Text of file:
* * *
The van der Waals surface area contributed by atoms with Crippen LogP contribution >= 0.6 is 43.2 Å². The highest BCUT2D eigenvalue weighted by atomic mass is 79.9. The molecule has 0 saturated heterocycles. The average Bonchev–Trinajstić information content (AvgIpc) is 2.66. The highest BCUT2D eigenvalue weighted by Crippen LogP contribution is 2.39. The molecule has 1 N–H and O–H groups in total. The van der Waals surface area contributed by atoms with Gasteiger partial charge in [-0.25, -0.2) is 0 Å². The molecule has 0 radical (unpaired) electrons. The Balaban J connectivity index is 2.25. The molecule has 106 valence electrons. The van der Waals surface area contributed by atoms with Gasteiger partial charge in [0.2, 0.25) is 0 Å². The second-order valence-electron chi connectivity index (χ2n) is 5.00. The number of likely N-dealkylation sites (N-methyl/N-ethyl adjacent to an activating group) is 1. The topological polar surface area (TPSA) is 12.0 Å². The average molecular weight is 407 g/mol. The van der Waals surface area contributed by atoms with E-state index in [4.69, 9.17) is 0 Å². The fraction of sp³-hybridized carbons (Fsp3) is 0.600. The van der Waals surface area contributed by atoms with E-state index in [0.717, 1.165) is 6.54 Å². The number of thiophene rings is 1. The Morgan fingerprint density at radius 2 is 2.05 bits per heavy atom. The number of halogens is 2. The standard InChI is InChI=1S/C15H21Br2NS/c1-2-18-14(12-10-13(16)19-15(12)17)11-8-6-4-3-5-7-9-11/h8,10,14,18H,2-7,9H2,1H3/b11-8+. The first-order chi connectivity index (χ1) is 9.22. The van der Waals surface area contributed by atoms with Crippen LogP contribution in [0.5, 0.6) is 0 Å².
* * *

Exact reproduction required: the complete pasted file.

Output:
The van der Waals surface area contributed by atoms with Crippen LogP contribution >= 0.6 is 43.2 Å². The highest BCUT2D eigenvalue weighted by atomic mass is 79.9. The molecule has 0 saturated heterocycles. The average Bonchev–Trinajstić information content (AvgIpc) is 2.66. The highest BCUT2D eigenvalue weighted by Crippen LogP contribution is 2.39. The molecule has 1 N–H and O–H groups in total. The van der Waals surface area contributed by atoms with Gasteiger partial charge in [-0.25, -0.2) is 0 Å². The molecule has 0 radical (unpaired) electrons. The Balaban J connectivity index is 2.25. The molecule has 106 valence electrons. The van der Waals surface area contributed by atoms with Gasteiger partial charge in [0.2, 0.25) is 0 Å². The second-order valence-electron chi connectivity index (χ2n) is 5.00. The number of likely N-dealkylation sites (N-methyl/N-ethyl adjacent to an activating group) is 1. The topological polar surface area (TPSA) is 12.0 Å². The average molecular weight is 407 g/mol. The van der Waals surface area contributed by atoms with E-state index in [4.69, 9.17) is 0 Å². The fraction of sp³-hybridized carbons (Fsp3) is 0.600. The van der Waals surface area contributed by atoms with E-state index in [0.717, 1.165) is 6.54 Å². The number of thiophene rings is 1. The Morgan fingerprint density at radius 2 is 2.05 bits per heavy atom. The number of halogens is 2. The standard InChI is InChI=1S/C15H21Br2NS/c1-2-18-14(12-10-13(16)19-15(12)17)11-8-6-4-3-5-7-9-11/h8,10,14,18H,2-7,9H2,1H3/b11-8+. The first-order chi connectivity index (χ1) is 9.22. The van der Waals surface area contributed by atoms with Crippen LogP contribution in [0.5, 0.6) is 0 Å².